Almost overnight concert, theatre and music venues were shut down. Those who performed in them were suddenly locked indoors. It’s not just a question of asking when they will open again, but where does it leave performers? How do you practice with your fellow performers? How do you plan for the year ahead? Artists need to keep up the momentum of building their reputation and career. Sitting quietly at home and waiting isn’t an option.
Lockdown is estimated to cost the performing arts industry globally billions of dollars. But creativity and adaptability is the name of the game with performing arts, both the performers, directors, producers, venue management, even the audience can participate in finding ways to keep what we love alive.
Creative ideas are needed
It has been heartening to see how quickly artists and arts organizations have turned their cancelled events into digital events. Take the National Theatre who were quick to coin the term; The National Theatre at Home. Every Thursday night almost since early into lockdown, viewers can steam productions on the National Theatres YouTube channel free of charge, or for a voluntary donation. London’s annual two-day celebration of the best of West End theatre, West End LIVE, that usually takes place in Trafalgar Square each June made a virtual programme for its 2020 celebrations.
Much of the performance industry is being catapulted into streaming and virtual performances. The game store Fortnite hosted a live rap concert that attracted nearly 30 million virtual, live viewers. Digital music, podcast, and video streaming services such as Spotify or Tidal have noted that activity during the week is now comparable with what was previously in only peek weekend activity.
A recent example of the type of creativity needed to survive in a pandemic is the National Theatre in The Hague, the Netherlands who opened their doors again in June. They are holding a series of performances, inspired by the times we are in. They have strict hygiene and social distancing rules. There is a maximum of 30 people allowed per hall, and members of the audience may only sit together if they come from the same household or form a social unit. A distance of 1.5 metres is kept between all social units.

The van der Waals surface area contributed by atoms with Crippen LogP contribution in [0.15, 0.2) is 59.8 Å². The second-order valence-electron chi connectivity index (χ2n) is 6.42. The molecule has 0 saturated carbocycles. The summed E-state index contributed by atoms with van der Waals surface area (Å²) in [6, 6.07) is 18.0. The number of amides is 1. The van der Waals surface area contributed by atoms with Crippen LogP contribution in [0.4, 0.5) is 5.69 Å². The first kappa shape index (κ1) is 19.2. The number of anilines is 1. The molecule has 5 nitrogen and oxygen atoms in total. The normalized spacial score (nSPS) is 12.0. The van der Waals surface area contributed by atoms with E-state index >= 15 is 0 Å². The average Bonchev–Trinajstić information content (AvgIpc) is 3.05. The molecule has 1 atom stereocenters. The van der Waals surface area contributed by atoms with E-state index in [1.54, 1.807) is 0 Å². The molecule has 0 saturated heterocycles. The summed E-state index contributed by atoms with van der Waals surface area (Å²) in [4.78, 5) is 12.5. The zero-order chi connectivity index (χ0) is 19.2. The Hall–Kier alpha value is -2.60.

The June and July performances will only have short preparation and are marketed as work in progress. Performers need to also keep 1.5 metre distance from each other, which in some cases calls for a new versatility of interpretation. Performances they had may disappear and new ones will appear. Some may disappear at short notice should a performer become ill. In short; they are building performances to work around the limits set due to the coronavirus, and thus have developed a flexibility to fit the times.
No doubt this innovative way of working is something being thought about by performance venue management throughout the UK. If not, now is the time to start preparing. Virtual interaction can be started with audiences for suggestions and input which not only keeps them involved and ready to receive information, but might reap rewarding new ideas. Performers can start preparing short and long pieces, trying out new flexibilities online as an extra promotion.
Virtual tutorials are being created to teach new skills to those who need them such as Denmark’s Royal Academy of Music, who have produced a useful tutorial for choral conductors using zoom. Perhaps an artist’s skill can also be transferred to a tutorial to others struggling with the new situation, or students aspiring to the same profession?